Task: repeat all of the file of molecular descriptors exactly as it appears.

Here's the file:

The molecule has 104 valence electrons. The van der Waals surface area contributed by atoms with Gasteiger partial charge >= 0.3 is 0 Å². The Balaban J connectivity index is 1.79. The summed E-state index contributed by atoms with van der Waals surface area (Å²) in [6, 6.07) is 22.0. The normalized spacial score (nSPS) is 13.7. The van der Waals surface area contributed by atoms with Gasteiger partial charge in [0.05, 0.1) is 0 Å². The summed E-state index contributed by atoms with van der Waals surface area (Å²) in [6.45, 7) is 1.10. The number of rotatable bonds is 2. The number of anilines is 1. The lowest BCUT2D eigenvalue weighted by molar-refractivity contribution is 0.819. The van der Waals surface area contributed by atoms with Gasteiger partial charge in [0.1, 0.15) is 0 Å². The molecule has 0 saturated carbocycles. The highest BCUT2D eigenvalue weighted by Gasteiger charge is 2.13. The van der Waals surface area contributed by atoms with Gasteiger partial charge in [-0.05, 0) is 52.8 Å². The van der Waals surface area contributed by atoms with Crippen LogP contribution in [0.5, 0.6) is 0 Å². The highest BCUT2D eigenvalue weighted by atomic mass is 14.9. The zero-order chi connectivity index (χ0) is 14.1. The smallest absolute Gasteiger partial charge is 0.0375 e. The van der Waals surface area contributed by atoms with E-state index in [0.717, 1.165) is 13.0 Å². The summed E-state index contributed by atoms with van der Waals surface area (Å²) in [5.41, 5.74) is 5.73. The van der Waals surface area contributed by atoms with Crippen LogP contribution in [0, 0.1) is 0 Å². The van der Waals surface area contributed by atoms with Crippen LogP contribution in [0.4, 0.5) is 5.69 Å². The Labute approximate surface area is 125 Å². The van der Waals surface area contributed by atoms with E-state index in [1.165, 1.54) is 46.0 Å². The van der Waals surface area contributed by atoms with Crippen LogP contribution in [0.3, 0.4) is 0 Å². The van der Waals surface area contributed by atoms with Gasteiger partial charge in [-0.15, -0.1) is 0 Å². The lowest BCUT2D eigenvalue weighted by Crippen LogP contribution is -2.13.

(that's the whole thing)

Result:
The molecule has 104 valence electrons. The van der Waals surface area contributed by atoms with Gasteiger partial charge >= 0.3 is 0 Å². The Balaban J connectivity index is 1.79. The summed E-state index contributed by atoms with van der Waals surface area (Å²) in [6, 6.07) is 22.0. The normalized spacial score (nSPS) is 13.7. The van der Waals surface area contributed by atoms with Gasteiger partial charge in [0.05, 0.1) is 0 Å². The summed E-state index contributed by atoms with van der Waals surface area (Å²) in [6.45, 7) is 1.10. The number of rotatable bonds is 2. The number of anilines is 1. The lowest BCUT2D eigenvalue weighted by molar-refractivity contribution is 0.819. The van der Waals surface area contributed by atoms with Gasteiger partial charge in [0.1, 0.15) is 0 Å². The molecule has 0 saturated carbocycles. The highest BCUT2D eigenvalue weighted by Gasteiger charge is 2.13. The van der Waals surface area contributed by atoms with Gasteiger partial charge in [-0.05, 0) is 52.8 Å². The van der Waals surface area contributed by atoms with Crippen LogP contribution in [0.5, 0.6) is 0 Å². The highest BCUT2D eigenvalue weighted by atomic mass is 14.9. The zero-order chi connectivity index (χ0) is 14.1. The smallest absolute Gasteiger partial charge is 0.0375 e. The van der Waals surface area contributed by atoms with E-state index in [0.717, 1.165) is 13.0 Å². The summed E-state index contributed by atoms with van der Waals surface area (Å²) in [5.41, 5.74) is 5.73. The van der Waals surface area contributed by atoms with Crippen LogP contribution in [0, 0.1) is 0 Å². The van der Waals surface area contributed by atoms with Crippen LogP contribution in [0.4, 0.5) is 5.69 Å². The Labute approximate surface area is 125 Å². The van der Waals surface area contributed by atoms with E-state index in [1.165, 1.54) is 46.0 Å². The van der Waals surface area contributed by atoms with Crippen LogP contribution in [0.3, 0.4) is 0 Å². The van der Waals surface area contributed by atoms with Gasteiger partial charge in [-0.15, -0.1) is 0 Å². The lowest BCUT2D eigenvalue weighted by Crippen LogP contribution is -2.13.